Action: Outfit trawls with a raised footrope
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- We found no studies that evaluated the effects of outfitting trawls with a raised footrope on subtidal benthic invertebrate populations.
‘We found no studies’ means that we have not yet found any studies that have directly evaluated this intervention during our systematic journal and report searches. Therefore, we have no evidence to indicate whether or not the intervention has any desirable or harmful effects.
Trawling is a method of fishing that involves pulling a fishing net (trawl) through the water behind one or more boats. The footrope consists of a rope, wire or chain which is attached to the bottom front of the net (the lower edge of the net mouth) to provide weight to keep the net on or near the seabed. Footrope configuration varies with trawls and the commercial species targeted, and can affect the level of negative impacts on the seabed and subtidal benthic invertebrates (Hannah et al. 2013). To potentially reduce contact with the seabed, and therefore direct damage and disturbance, the footrope can be raised.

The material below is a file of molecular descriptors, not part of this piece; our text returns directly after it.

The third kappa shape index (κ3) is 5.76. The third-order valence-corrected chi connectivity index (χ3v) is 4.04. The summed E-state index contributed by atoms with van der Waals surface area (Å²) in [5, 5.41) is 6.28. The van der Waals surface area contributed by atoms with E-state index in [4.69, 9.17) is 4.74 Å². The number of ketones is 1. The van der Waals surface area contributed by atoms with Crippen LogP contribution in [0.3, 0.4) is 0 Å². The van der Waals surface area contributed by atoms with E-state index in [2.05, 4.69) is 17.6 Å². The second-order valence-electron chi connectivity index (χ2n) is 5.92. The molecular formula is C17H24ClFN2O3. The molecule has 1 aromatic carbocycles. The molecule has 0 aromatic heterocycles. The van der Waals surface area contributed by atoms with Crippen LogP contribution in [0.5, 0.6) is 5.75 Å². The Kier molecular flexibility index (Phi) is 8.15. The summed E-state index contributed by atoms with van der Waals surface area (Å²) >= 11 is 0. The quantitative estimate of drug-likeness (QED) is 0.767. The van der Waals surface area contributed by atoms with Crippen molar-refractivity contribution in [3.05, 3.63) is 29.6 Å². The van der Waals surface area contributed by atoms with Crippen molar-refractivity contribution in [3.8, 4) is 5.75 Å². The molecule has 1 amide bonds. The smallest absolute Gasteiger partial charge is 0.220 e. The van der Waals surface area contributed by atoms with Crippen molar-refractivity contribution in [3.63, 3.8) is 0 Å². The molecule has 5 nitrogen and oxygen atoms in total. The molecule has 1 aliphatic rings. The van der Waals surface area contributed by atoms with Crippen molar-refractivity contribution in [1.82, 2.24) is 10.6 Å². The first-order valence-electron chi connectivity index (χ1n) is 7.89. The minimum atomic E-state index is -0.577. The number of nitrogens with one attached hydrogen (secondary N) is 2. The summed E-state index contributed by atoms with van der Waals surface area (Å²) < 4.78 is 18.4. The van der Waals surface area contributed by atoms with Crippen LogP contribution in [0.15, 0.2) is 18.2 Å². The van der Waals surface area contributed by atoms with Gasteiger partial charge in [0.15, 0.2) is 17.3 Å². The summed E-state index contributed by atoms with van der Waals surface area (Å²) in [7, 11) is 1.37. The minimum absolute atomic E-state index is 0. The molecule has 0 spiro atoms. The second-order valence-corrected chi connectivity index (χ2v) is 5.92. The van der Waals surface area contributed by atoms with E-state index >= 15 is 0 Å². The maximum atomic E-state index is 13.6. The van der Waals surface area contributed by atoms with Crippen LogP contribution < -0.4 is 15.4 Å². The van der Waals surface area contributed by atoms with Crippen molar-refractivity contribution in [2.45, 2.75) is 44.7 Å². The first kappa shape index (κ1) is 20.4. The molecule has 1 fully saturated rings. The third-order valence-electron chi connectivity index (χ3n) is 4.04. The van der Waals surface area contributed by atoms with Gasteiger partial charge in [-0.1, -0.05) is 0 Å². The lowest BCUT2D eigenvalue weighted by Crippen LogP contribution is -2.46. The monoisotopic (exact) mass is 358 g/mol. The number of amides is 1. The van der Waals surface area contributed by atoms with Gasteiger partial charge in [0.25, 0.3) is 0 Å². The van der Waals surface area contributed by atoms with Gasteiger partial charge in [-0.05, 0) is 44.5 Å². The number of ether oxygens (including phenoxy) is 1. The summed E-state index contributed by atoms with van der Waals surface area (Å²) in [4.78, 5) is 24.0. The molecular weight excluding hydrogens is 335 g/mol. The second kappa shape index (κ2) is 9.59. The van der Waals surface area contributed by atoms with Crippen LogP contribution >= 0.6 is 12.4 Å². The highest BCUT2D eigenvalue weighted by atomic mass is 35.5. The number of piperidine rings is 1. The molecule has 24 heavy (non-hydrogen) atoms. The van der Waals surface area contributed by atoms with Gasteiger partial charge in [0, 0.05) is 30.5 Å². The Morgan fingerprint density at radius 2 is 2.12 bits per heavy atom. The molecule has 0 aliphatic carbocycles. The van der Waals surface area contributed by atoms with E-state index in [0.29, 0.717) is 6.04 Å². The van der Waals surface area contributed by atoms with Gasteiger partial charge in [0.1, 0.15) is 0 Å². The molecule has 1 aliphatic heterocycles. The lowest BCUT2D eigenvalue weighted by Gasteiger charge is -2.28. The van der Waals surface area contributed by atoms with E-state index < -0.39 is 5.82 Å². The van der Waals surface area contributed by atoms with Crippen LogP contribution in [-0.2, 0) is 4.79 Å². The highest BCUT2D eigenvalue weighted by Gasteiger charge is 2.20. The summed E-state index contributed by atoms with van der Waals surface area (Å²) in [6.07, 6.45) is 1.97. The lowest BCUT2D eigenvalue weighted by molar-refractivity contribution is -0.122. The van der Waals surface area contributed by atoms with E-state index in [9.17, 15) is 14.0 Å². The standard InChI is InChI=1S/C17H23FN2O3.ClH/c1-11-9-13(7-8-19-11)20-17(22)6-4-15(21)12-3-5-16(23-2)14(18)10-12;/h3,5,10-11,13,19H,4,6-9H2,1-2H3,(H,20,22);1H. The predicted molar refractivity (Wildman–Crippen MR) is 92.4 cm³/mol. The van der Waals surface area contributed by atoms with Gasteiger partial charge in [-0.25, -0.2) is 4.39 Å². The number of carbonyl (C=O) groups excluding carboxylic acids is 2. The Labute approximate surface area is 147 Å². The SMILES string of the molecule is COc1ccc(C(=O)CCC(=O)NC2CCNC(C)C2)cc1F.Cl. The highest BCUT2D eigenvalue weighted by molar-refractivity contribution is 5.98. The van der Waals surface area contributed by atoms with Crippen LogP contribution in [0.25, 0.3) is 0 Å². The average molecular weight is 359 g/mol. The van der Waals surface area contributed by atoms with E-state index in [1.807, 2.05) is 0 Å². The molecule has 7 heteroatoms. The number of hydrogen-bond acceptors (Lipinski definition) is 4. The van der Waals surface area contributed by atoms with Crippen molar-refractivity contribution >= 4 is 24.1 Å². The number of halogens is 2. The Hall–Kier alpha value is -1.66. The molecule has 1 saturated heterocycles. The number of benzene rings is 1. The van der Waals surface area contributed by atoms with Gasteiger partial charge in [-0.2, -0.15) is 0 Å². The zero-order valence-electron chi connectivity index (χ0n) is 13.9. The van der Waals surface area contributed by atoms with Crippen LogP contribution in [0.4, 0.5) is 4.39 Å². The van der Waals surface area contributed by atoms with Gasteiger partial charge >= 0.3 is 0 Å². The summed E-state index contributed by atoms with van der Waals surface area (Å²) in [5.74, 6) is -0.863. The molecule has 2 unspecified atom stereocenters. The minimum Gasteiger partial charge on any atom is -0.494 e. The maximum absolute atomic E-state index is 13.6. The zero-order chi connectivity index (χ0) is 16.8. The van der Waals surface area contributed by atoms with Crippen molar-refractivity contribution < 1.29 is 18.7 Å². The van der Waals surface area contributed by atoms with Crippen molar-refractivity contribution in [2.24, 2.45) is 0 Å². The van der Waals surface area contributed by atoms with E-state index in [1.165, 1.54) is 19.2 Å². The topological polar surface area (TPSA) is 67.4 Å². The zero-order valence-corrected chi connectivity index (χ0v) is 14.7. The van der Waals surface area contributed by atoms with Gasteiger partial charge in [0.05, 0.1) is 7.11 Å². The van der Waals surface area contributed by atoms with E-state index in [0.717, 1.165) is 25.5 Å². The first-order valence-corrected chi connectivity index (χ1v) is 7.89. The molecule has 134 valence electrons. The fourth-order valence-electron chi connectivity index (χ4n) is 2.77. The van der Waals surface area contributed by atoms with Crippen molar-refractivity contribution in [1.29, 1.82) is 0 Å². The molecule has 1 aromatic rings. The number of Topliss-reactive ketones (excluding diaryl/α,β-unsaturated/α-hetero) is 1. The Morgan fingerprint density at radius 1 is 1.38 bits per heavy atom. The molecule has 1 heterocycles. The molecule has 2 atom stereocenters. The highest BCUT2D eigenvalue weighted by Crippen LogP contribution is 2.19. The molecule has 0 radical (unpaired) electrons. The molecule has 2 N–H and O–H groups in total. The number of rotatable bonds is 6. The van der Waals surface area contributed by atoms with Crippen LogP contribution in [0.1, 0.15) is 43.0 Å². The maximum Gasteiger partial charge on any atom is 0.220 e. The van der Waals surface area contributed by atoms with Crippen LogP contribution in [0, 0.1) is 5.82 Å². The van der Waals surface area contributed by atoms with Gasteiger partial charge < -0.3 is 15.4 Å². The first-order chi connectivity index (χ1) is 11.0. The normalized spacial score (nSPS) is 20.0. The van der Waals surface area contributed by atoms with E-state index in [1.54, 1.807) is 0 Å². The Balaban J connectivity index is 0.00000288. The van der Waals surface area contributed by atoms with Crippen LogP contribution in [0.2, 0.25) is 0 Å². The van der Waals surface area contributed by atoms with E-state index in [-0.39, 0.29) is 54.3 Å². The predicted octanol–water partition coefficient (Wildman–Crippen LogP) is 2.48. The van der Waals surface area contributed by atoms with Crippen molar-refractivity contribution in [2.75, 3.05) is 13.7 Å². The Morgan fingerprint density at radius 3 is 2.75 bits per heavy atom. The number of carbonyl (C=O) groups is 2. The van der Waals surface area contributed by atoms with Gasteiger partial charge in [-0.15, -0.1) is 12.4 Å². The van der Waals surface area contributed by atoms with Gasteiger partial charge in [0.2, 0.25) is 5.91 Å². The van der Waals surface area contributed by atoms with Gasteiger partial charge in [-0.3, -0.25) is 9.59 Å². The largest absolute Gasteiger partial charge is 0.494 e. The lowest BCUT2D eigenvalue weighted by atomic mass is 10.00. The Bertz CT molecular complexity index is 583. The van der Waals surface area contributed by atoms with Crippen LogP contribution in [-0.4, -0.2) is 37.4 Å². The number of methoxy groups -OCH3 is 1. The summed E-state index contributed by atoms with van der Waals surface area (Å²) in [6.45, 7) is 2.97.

Hannah R.W., Lomeli M.J. & Jones S.A. (2013) Direct estimation of disturbance rates of benthic macroinvertebrates from contact with standard and modified ocean shrimp (Pandalus jordani) trawl footropes. Journal of Shellfish Research, 32, 551–558.